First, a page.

Thursday, 21 August 2003
This presentation is part of : Thursday Poster Sessions

PD-047 Systematic Review of Dementia Prevalence from 1994 to 2000

Marcos Antonio Lopes and Cássio Machado de Campos Bottino. Psychiatry, University of São Paulo, São Paulo, Brazil

Elderly population has increased around all over the world. This process is more pronounced in developing countries with impact on psychiatric disorders, mainly dementia, which is more prevalent in older people. However, previous meta-analysis and reviews have shown high variability in world dementia prevalence rates.

Objective: The aim of this study was to realize a review of the most recent dementia prevalence studies, evaluating prevalence rates and their distribution on several social-demographic factors, considering a greater homogeneity of diagnostic criteria observed in recent years.

Materials and Methods: The search was made in Medline, Lilacs, and Embase, from 1994 to 2000, with inclusion criteria being an original study, estimating dementia prevalence, using universally accepted diagnostic criteria, investigating community samples, and written in English, Portuguese, or Spanish. The data obtained was first analyzed descriptively and then submitted to statistical tests (univariate and multivariate analysis).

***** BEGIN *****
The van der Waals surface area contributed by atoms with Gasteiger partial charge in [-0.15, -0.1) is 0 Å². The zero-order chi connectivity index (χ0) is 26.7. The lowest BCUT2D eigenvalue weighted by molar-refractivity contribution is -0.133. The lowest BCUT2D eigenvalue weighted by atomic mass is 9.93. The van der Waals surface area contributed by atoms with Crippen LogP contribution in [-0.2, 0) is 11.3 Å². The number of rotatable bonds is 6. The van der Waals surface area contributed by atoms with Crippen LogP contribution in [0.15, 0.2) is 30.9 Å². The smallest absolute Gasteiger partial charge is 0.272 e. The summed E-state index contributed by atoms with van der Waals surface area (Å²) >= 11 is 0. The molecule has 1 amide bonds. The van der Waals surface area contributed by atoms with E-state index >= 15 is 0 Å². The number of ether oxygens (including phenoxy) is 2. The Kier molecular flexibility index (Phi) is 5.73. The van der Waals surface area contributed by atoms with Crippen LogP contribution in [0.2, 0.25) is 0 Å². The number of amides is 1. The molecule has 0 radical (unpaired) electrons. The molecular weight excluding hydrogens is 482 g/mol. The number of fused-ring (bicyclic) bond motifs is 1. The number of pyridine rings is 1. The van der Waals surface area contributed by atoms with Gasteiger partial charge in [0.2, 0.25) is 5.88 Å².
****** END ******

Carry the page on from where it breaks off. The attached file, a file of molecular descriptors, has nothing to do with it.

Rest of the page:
Results: The final selection included 42 papers, from all continents. The mean prevalence rate of dementia, over 65 years, among continents, varied from 2.2% in Africa, to 9.4% in Europe, and among countries, from 1.3% in India to 14.9% in Spain. However, there was a trend of approximation of the world prevalence rates with the majority of studies reporting rates over 65 years between 4.2% and 7.2%. The ratio of Alzheimer's disease/vascular dementia was higher in South America and lower in Asia, but there was a historical trend of change in Japan. Age directly influenced the rates, with a mean prevalence rate of 1.2% for the 65-69 year old group and 39.9% for the 90-94 year old group. Corroborating the results of the descriptive analysis, the statistical tests showed a less pronounced age influence with increasing age, specifically in the very elderly group. The rural samples had higher rates, and there was not a significant gender difference, despite a trend of higher female rates. The diagnostic instruments did not uniformly influence the dementia prevalence rates.

Conclusion: Results were similar to reviews done before, mainly the age influence over dementia rates, leveling off on the very elderly group. The finding that rural populations can be at higher risk for dementia should be confirmed by additional studies. Probably a trend to similar dementia prevalence rates around the world was influenced by greater homogeneity in the diagnostic criteria.

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